Global Lambda Integrated Facility

Optical Multicast and High-Performance Digital Media

Optical multicast in action



Joe Mambretti, International Center for Advanced Internet Research (iCAIR), Northwestern University, United States


Canada: Nortel
Czech Republic Masaryk University; CESNET
United States: Northwestern University; Louisiana State University; Louisiana Tech University; University of Arkansas; MCNC; Louisiana Optical Network Initiative (LONI); Arkansas Research and Education Optical Network (ARE-ON); National LambdaRail; StarLight


Louisiana State University (LSU) Center for Computation and Technology (CCT) professor Thomas Sterling, a renowned researcher in the field of high-performance computing (HPC), is teaching a Spring 2007 semester class “High-Performance Computing: Concepts, Methods and Means”. It is the first course in the US being taught using high-definition (HD) video broadcast for distributed classroom instruction. The course is offered to students at LSU, Louisiana Tech University, University of Arkansas, MCNC in North Carolina, and Masaryk University in the Czech Republic.

The NSF IRNC-funded TransLight/StarLight optical network link between the US and Europe is currently used to transmit uncompressed HD video streams to the Czech Republic. Statewide research and education optical networks Louisiana Optical Network Initiative (LONI) and the Arkansas Research and Education Optical Network (ARE-ON), and the nationwide optical network National LambdaRail, help support the course to locations in the US. Virtual presence requires high-quality HD video and two-way audio transmission with minimum latency. A single raw HD stream consumes about 1.5 Gbps of bandwidth, and multi-site virtual meetings like this course can easily saturate a 10 Gbps link. This far exceeds the on-demand bandwidth available on the Internet, though course organizers are distributing the course via the Internet to Access Grids at select sites that do not yet have their optical connections and/or HD technologies in place.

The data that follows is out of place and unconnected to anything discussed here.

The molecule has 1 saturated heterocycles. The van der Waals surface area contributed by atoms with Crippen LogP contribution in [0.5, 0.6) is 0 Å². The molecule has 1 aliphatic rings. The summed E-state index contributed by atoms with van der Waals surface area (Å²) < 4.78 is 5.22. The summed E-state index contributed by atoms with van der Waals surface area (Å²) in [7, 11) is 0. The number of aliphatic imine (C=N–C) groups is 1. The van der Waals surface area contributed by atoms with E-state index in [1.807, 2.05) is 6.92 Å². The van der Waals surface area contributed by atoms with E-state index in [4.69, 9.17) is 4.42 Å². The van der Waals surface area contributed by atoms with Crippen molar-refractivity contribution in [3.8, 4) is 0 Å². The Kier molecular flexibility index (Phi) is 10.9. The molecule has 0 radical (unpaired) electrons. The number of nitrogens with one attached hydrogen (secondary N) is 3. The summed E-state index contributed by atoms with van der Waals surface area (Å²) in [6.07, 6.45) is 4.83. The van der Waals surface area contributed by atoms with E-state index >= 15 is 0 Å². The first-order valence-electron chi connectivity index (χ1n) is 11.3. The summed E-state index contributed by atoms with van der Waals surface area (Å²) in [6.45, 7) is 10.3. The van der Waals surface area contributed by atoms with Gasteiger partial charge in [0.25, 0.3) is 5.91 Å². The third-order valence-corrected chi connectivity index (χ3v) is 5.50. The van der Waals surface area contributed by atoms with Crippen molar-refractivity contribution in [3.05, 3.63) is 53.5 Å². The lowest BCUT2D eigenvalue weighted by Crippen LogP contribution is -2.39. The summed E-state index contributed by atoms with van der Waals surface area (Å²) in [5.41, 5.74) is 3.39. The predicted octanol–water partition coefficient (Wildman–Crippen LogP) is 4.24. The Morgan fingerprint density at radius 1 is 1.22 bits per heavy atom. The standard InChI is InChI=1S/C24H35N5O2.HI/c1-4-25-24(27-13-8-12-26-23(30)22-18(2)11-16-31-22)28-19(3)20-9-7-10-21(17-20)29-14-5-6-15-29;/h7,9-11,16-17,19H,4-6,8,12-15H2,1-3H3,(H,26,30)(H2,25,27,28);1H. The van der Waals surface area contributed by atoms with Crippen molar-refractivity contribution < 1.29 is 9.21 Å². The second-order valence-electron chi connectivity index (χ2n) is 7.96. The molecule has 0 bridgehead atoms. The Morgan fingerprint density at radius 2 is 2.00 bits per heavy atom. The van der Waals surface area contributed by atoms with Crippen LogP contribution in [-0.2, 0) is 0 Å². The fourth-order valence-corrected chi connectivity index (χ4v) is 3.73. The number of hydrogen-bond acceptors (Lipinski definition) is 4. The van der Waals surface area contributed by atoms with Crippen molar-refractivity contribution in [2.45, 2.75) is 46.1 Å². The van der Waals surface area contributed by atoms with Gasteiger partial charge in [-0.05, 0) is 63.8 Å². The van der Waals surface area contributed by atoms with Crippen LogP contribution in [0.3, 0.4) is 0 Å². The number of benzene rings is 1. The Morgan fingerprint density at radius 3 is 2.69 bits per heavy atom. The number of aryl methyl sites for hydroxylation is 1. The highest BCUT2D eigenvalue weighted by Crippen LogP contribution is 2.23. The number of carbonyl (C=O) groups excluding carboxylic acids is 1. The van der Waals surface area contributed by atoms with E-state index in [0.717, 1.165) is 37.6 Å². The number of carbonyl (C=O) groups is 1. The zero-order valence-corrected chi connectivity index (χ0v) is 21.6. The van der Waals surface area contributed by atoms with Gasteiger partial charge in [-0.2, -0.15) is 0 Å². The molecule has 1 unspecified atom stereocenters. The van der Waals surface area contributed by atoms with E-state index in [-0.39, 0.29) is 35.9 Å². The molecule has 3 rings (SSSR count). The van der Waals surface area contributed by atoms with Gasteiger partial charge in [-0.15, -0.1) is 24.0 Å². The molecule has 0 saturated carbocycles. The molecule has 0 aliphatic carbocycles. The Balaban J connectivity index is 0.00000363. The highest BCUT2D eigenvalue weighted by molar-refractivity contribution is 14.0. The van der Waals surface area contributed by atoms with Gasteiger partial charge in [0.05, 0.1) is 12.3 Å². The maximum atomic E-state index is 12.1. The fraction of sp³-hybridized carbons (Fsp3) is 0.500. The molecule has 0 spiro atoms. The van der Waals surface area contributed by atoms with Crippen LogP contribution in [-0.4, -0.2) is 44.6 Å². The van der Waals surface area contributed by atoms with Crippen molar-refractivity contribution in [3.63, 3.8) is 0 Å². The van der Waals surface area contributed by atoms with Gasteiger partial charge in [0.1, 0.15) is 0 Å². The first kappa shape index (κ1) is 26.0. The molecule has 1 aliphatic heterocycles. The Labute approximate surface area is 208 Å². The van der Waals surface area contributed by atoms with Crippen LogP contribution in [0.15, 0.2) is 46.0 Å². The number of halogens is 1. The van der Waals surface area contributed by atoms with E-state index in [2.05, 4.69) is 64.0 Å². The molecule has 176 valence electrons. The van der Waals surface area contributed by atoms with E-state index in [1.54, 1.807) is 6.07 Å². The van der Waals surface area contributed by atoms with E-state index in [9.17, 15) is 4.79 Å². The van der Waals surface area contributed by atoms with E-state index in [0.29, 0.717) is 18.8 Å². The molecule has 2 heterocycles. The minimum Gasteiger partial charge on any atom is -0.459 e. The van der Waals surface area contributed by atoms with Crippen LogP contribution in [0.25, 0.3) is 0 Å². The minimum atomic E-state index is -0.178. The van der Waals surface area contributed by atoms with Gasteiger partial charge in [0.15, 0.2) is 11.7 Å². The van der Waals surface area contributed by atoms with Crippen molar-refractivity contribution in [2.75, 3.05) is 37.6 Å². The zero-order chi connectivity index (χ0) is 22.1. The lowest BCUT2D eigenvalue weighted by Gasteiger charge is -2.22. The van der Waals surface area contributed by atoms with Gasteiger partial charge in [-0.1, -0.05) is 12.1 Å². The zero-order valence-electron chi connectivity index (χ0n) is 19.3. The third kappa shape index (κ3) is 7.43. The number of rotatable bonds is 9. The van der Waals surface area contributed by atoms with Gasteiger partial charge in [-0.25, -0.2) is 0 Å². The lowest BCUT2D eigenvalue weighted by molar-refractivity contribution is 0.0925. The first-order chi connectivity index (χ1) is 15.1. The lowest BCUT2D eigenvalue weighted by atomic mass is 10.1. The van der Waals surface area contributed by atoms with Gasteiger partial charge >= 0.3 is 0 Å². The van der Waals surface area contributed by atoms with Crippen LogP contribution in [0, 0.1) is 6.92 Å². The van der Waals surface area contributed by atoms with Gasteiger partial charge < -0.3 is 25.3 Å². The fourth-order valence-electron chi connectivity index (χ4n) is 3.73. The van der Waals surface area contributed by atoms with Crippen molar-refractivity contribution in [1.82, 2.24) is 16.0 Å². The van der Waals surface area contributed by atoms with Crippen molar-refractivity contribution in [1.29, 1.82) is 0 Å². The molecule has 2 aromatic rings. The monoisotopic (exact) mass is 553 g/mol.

In collaboration with Nortel, Northwestern University is working on a dynamic optical multicast technique for disseminating streams in lieu of the stream replication method currently used. The optical multicast equipment and the computers used for multicast replication are homed at StarLight.

Multicasting digital media using L1/L2 transport provides a number of significant benefits, including higher performance, enhanced management, cost effectiveness, quality of service, etc. Optical multicast allows for much larger streams than packet routed networks, e.g. multicast at multiple Gbps. In this context, high-performance refers to reliable, consistent, high-quality delivered service, with minimal jitter and latency over very long distances.

Optical multicast network